As I shared with my supporters last night, I began my campaign with three fundamental beliefs in mind: anyone who wishes to speak up and share their perspectives should have a place in the political process, decisions for our community should be based on listening to residents and incorporating their perspectives, and our current City Council needs to be more diverse
All of these beliefs come from my own core values that standing up for what’s right will lead to change and that including more diverse perspectives into the conversation leads to better decision making. The last 14 months of campaigning has brought insights and experiences that I never could have imagined. I have met thousands of people that have expanded my own knowledge of the city and what it means to be an Edmontonian. I have garnered support from places where I didn’t even think to look for help, and I have deepened my connection to my community and this place I am proud to call home.
Today I am further reflecting on the efforts of my campaign and pondering the personal commitments that I have put on hold to seek public office. I am thinking about the extraordinary efforts of my volunteers, the support of my campaign contributors, and the relationships that I made with people across the ward and the city on this journey. Something like this takes a vast network of people committed together to pull it off. I am honoured that so many people believed in the gifts that I have to share that they joined me as part of the campaign.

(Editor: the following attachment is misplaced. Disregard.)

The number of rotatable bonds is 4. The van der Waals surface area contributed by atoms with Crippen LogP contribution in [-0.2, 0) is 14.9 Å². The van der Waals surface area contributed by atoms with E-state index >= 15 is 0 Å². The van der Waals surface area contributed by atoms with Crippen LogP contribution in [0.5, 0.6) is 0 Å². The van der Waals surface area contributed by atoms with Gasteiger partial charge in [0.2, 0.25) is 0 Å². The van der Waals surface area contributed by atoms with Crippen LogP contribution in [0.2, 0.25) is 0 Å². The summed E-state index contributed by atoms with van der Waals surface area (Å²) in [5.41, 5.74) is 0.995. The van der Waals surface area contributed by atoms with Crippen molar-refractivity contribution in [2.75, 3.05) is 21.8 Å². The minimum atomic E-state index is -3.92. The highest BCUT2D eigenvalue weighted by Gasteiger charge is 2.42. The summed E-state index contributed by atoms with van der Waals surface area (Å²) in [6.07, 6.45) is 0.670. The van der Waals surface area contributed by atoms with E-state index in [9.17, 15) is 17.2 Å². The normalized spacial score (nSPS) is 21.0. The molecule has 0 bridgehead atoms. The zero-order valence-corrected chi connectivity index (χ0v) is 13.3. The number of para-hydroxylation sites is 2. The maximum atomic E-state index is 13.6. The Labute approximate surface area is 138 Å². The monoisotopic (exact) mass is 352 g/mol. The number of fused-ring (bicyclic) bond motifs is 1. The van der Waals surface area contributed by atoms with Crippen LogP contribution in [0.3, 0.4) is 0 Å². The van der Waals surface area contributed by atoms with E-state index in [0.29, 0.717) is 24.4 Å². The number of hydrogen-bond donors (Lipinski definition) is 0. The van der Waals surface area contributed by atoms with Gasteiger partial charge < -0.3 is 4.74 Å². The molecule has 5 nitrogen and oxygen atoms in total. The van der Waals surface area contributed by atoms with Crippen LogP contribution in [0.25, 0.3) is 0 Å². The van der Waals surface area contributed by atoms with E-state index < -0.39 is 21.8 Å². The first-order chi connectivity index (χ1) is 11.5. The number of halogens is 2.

Despite a groundswell of support, despite months of hard work, despite the personal belief that I am the best person for the job, I didn’t win. This makes me sad and angry, not because I lost but because it has become clear to me that the political game was created for people like me not to win. The campaign has broken my belief in representative democracy and I will be mourning that loss for a long time.
The disadvantages that I was faced with were anticipated in the planning of my campaign, yet throughout I maintained a core belief that knowledge, passion, and dedication could overcome these systemic barriers for true democratic representation. In the days, weeks, and months to come, I want to start a public conversation on these barriers that exist for some and the advantages that exist for others.
For me these advantages fall into three separate but related categories:
- Political Affiliations
- Affluence Equating to Influence
- Systemic White Privilege
I look forward to diving into these topics in upcoming blogs. I will also be reaching out to hear from other candidates that I respect to hear their perspectives. Their experiences and opinions on the barriers they experienced through the recent campaign will help deepen my own understanding.
I have a lot more to say. I look forward to using this communication tool as a way to process my experience and provide a dose of reality to how others understand the political process.
More to come.
3 Replies to “Let’s Start a Real Conversation”
Systemic White Privilege